Indonesia’s decision to stop sending domestic helpers to Kuwait citing concerns over abuse and exploitation stirred indignation among Kuwaitis, while an official at the Indonesian embassy said he was not aware of the reasons behind the decision.
The ban is seen as an insult to Kuwait as it tarnishes the country’s image concerning the treatment of domestic laborers, said Fadel Ashkanani, head of the Kuwaiti Union of Domestic Labor Offices (KUDLO).
“Kuwait is one of the most popular destinations for domestic help,” he told Al Arabiya. “It ranks first in the Gulf region regarding the number of maids in relation to the native population.”
The popularity of Kuwait, Ashkanani argued, is a result of the positive feedback maids give to their families back home and which increases demand to work there despite the fact that salaries are not big in comparison to other countries.
“The problem is that some Asian labor offices send unqualified maids. This reflects negatively on both the sending and receiving countries.”
Ashkanani expressed his indignation at the way the problem was dealt with on the part of the Indonesian Ministry of Labor.
“If a few Indonesian maids were having problems, the necessary measures could have been taken without tarnishing the reputation of Kuwait. If some labor offices are engaged in violations, this should not be generalized to reflect the entire country.”
He stressed that KUDLO is always ensures all parties involved are treated fairly. This includes the maid, the guardian, and the labor office.
Ashkanani stated that despite the fact that the Embassy of Indonesia in Kuwait stopped dealing with KUDLO, other embassies are still working with the union without any problems.
“We work with the embassies of India and Ethiopia and the labor used from those countries is more than that from Indonesia.”
The Embassy of Indonesia received instructions from the Indonesian Labor Ministry instructing that no more maids be sent to Kuwait, but the reasons were not mentioned, said Ares Teriano, First Secretary at the Embassy of Indonesia in Kuwait.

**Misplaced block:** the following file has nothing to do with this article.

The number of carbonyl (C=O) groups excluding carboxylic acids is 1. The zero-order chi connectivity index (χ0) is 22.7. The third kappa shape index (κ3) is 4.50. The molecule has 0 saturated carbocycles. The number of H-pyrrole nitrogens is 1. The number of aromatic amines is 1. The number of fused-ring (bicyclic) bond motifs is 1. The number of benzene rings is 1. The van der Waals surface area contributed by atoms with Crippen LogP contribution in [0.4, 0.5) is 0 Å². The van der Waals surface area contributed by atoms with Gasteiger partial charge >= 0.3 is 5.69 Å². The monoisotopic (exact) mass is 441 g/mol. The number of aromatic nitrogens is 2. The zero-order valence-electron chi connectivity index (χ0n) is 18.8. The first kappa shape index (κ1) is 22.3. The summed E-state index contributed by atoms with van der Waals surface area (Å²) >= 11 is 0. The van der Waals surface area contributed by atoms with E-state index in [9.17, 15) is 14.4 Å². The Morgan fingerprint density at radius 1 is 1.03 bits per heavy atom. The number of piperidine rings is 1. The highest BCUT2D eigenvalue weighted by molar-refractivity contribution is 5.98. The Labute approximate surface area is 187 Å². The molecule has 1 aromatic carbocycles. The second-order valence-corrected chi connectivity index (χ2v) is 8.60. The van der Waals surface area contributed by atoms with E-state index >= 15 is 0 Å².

“Kuwait and Indonesia are currently working on drafting a memorandum of understanding that regulates the work of Indonesian labor in Kuwait,” he told Al Arabiya. “This is supposed to improve the conditions of maids working here.”
Teriano attributed the signing of this memorandum to the huge numbers of Indonesian maids working in Kuwait, well in excess of 60,000. Till then, there will be no dealing with KUDLO.
“In the time being, we only work with labor offices that do not operate under KUDLO’s umbrella.”
When asked if he noticed a remarkable increase in complaints from Indonesian maids in Kuwait, Teriano said he has no statistics that can determine that. He also refused to reveal the number of Indonesian maids who took refuge in the embassy.
“All that I can say is that the embassy is keen on providing the best and most humane working environment for its citizens. We will solve the problems of the maids in the embassy and send them back home as soon as possible.”
As for the most common problems that Indonesian maids face in Kuwait, Teriano said they mostly revolve around financial matters, especially not getting their salaries paid.
“Regarding abuse and exploitation, I believe this is a problem, according to press reports, that all foreign maids face, not only Indonesians.”
According to press reports, more than 500 Indonesian maids took shelter in the embassy after complaining that they were beaten up and/or denied pay and they are all waiting to be sent home.
Indonesia imposed a similar ban on Malaysia when an Indonesian maid sustained critical injuries after her Malaysian employer severely beat her and scalded her body with boiling water then locked her in the bathroom. Mantik Hani, believed to have been locked up for two days without food, died in a Kuala Lumpur hospital a week after she was rescued.
(Translated from Arabic by Sonia Farid).